JavaScript Error Handling

JavaScript Error Handling – SyntaxError: missing ; before statement

As we march along through our JavaScript Error Handling series, today we’ll be parading our way through the Missing Semicolon Before Statement JavaScript error. As the name implies, the Missing Semicolon Before Statement error is typically thrown when a semicolon (;) was forgotten somewhere in the code.

In this article we’ll go over the Missing Semicolon Before Statement error in more detail, including where it resides within the JavaScript Exception hierarchy, and what possible causes could produce a Missing Semicolon Before Statement error in the first place. Let’s get this band a’steppin!

The Technical Rundown

  • All JavaScript error objects are descendants of the Error object, or an inherited object therein.
  • The SyntaxError object is inherited from the Error object.
  • The Missing Semicolon Before Statement error is a specific type of SyntaxError object.

When Should You Use It?

A Missing Semicolon Before Statement error, on the face of it, means that the JavaScript engine expected a semicolon (;), yet none was provided. There are many cases where this might occur, ranging from actually forgetting to add a semicolon where needed, to other errors or syntax issues that would accidentally cause a Missing Semicolon Before Statement error instead.

As a general rule, JavaScript statements must (almost) always be terminated by a semicolon. The final semicolon is a simple way for the parsing JavaScript engine to determine when a statement both starts and finishes, so it can easily evaluate what should be executed and what should be separate from other code statements.

However, like all rules, the "JavaScript statements must be terminated with a semicolon" rule has some exceptions. This is a behavior in JavaScript known as automatic semicolon insertion. This forces the parsing JavaScript engine to automatically insert (or assume insertion of) semicolons when none are present, following specific types of code statements. In most cases, statements that qualify for automatic semicolon insertion are those statements that require a semicolon to follow, lest they be invalid code entirely.

In practice, this manifests itself when JavaScript interprets a typical line break as including a semicolon, even where one doesn’t exist. For example, here we’re using the var keyword to initialize a variable without a closing semicolon:

This is no problem, because the automatic semicolon insertion (ASI) notices our var keyword as the beginning of a statement, and thus it automatically inserts a closing semicolon when it reaches the end of the line. From the perspective of the JavaScript engine, the above code looks like this:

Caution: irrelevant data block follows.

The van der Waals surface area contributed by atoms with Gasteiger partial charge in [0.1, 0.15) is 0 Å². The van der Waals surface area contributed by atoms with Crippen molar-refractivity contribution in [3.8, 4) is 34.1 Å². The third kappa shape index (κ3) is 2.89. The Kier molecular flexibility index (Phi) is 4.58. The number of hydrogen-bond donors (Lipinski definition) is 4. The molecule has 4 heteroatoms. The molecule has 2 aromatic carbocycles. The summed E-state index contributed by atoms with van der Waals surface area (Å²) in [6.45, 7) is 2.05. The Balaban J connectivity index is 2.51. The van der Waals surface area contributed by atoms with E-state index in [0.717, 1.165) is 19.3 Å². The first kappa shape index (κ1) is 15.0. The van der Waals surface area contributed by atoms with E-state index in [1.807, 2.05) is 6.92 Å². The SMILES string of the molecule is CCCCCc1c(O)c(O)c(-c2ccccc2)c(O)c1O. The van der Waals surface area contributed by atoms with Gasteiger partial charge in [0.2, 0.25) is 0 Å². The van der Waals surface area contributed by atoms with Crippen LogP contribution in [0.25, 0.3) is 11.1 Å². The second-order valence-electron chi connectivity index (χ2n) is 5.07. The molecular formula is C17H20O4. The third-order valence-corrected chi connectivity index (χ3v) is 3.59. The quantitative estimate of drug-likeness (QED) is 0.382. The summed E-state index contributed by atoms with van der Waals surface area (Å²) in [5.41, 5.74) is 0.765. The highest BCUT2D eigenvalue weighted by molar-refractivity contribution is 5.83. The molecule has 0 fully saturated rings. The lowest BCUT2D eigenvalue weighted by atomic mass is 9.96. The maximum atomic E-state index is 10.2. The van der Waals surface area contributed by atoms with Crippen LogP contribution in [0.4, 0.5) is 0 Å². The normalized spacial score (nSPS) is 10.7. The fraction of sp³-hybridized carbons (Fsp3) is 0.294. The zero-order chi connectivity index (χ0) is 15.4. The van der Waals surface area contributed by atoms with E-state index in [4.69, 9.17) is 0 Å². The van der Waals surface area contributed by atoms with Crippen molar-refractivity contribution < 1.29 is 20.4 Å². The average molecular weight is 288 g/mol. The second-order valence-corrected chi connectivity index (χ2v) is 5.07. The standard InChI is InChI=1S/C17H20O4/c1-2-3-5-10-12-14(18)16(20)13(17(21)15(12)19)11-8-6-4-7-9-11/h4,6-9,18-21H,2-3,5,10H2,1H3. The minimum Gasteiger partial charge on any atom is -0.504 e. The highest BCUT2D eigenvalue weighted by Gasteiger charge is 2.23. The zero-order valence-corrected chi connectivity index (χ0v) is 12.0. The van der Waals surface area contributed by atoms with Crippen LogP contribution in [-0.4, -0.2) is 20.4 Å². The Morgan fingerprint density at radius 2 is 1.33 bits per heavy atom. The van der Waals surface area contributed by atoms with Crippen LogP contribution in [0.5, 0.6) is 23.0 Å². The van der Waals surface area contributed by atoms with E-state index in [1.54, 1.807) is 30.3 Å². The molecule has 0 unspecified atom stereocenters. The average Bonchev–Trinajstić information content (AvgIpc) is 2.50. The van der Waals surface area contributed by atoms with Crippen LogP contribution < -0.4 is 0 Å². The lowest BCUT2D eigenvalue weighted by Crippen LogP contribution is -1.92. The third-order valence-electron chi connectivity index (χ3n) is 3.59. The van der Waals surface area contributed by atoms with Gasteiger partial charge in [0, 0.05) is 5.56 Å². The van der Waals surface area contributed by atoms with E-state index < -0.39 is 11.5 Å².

In fact, we can rewrite our original example to be even more abstract, with a line break after every element:

Once again, JavaScript inteprets that, using ASI, to mean the following (intended) code:

With a basic understanding of how JavaScript understands semicolons, we can tackle the Missing Semicolon Before Statement error. As a simple example, what happens if don’t abide by the ASI rules and try to assign a function to our getFullName variable, without remembering the function keyword, like so:

JavaScript is not too happy with this, and throws a Missing Semicolon Before Statement error (in Firefox at least, Chrome parses it slightly differently):

The issue here is that, after initializing our getFullName variable, we wanted to create a function and assign it to that getFullName variable, but we forgot the = function() syntax, writing this line instead: getFullName(first, last) {. The problem here is that JavaScript interprets this to mean that getFullName is a function to be called, in which we’re passing in two argument values of first and last. Since it then recognizes that a new statement is occurring due to the opening curly brace ({) that follows, JavaScript expects a closing semicolon after last), which is missing.

The solution is to cleanup our syntax using getFullName = function(first, last) {. We can also skip the extra line for initializing, and assign our function on the same line that we initialize via var:

We should also note that, similar to other SyntaxErrors, the Missing Semicolon Before Statement error cannot be captured by most try-catch blocks. Since the syntax issue breaks further execution of code, JavaScript doesn’t know what to do after that failure point, so it rarely reaches any surrounding catch block.

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